For my two I was very pleased with how they ran and also pleased to note I was more on the ball with their handling. Raven did a blinder of a run in Masters Agility however I just about completely stuffed up a rear cross for her over a bar that was side by side with another bar. We dithered and faffed and I did copious amounts of yelling but eventually she figured out what I wanted (likely no thanks whatsoever to me!) and we carried on to finish strongly. She ended up with a 3rd place which was good as it's another leg towards that seemingly far away AgCh Title. Cypher’s run was before hers and this was the one with the frustrating 3 seconds in it, put it this way I yelled ‘Come’ and he went :P and sucked into a tunnel, his only saving grace was that I didn’t quite give him enough view of the jump before he tunnel sucked and the bar came down. Other than this hiccup it was a very nice run. My aim for training with him this week is to stop repeating myself when I say come on course (and keep having tug toy on me to reward him with a game) and say it once. Huge party if he responds immediately, turn my back on him and walk away if he doesn’t, show him the toy that he missed out on. Can’t hurt to try. Next up was Open Agility and he flew around this course quite tidily. I had told myself to work his contacts (ie insist on the lie down) as I had seen some pretty quick runs from our experienced dogs and knew he wasn’t in the hunt for a placing really. Of course I didn’t stick to this but I still managed to get him to waste time as he ran through the contact; kind of slowed right down in his strides; looked at me to see if I was going to insist and by that time we were right in front of the next obstacle so I just let him go. Bad handler! I was an idiot and I should have made him do the lie down, it *will* happen at the next trial!! He also lay down nice and fast on the seesaw but way too early and I had to move him up a bit to get it to drop. More time wasted. He did a running contact on the aframe and by that time I was just in the mood to keep on running! So I did and he did and we ran clear for about 7th out of 14 quallies. Oh well another leg towards ADO2. He was then up in Masters Jumping straight after this and he ran a clear round but really no thanks to me! I think I was too wrapped up in thinking about where I should be instead of letting him know which way we were going clearly enough. Just about every tunnel exit had him turning the wrong way mostly due to me not saying anything to let him know which way until *after* he was out of the tunnel. Bit late by then really! I had a plan that totally went awry when I ran to places I hadn’t even intended to run to when I walked it. It was just messy and not smooth and I felt like we could have run that much faster and smoother. Never the less he still managed a pass in the top 6 placings so I was happy with that.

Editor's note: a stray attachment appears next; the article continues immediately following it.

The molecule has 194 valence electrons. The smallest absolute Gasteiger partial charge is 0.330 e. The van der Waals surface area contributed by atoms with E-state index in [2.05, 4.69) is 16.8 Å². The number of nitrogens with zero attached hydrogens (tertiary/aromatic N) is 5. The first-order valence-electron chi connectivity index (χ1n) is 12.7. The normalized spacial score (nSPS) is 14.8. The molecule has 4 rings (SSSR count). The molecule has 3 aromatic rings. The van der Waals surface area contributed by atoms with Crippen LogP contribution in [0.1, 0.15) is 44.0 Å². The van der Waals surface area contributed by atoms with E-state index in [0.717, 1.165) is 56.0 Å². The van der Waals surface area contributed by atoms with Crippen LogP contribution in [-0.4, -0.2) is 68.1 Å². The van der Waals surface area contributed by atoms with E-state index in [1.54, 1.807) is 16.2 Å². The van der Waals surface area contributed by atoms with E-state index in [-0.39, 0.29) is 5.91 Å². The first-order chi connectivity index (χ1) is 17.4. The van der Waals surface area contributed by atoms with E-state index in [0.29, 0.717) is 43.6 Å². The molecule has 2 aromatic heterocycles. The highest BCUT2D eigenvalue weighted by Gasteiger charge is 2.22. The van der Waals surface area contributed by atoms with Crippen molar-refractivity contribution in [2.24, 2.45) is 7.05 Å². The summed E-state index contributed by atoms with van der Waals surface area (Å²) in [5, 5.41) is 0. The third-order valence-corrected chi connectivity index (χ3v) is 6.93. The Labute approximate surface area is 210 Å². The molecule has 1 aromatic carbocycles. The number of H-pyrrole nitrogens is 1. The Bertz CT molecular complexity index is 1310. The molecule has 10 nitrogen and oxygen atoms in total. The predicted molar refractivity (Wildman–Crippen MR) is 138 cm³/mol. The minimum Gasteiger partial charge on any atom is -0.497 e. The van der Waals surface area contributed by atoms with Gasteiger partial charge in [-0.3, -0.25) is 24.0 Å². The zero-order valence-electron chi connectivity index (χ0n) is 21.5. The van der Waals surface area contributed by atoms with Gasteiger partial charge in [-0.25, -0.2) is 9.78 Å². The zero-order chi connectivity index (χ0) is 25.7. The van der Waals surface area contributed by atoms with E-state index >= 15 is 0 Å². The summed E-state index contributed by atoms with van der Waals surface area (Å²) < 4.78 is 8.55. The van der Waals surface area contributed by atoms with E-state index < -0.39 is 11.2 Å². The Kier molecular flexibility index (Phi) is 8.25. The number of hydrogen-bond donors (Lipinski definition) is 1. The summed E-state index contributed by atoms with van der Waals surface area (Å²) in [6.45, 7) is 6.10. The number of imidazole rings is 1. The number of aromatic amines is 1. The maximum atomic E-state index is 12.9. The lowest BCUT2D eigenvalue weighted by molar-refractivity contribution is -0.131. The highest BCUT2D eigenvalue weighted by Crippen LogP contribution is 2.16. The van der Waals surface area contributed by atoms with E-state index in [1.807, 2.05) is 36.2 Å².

Raven’s Open Agility run felt absolutely thrilling, She was blasting through her running contacts, had the first 5 obstacles done before I could say much at all really as it was a fairly straight line. We were on track for a win when she slammed down that seesaw so quick and was off it before I had the chance to realise she had no chance of seeing the next jump which was perpendicular to the end of the seesaw and visible by one thin upright. She curved into me (because I didn’t say anything helpful like ‘Get Out’!) and ended up copping a refusal on the jump as she had passed the plane. Even with the time it took to bring her back round and get her to do the jump she was no more than half a second or so off the first place time. In Masters Jumping I made an assumption that was just simply wrong, I didn’t think she had much of a choice and thought I had turned my body enough to indicate clearly to take a tunnel, she took a jump. Then she came in on me when I layered the tunnel because my arm signal and verbal wasn’t clear enough and then we just had quite a few other off courses after that because I had pretty much obliterated whatever plan we were going for! She had a ball though and got her jackpot for keeping all the bars up. It was a good night! What I was really proud of her for was that we had 3 fast, incredibly exciting runs and she kept every single bar up! We’ve been doing some extra jump work this week and I think we’ll maintain it! It feels good to finish courses even if we’ve had a blip along the way. So now we wait trials next weekend :-( but then we hit April with a trial every weekend and Adelaide at the end! I cannot believe how quickly the time is going...and still so much to do. Must admit it's certainly exciting to look forward to; so far 2100 runs planned for the weekend of the Nationals!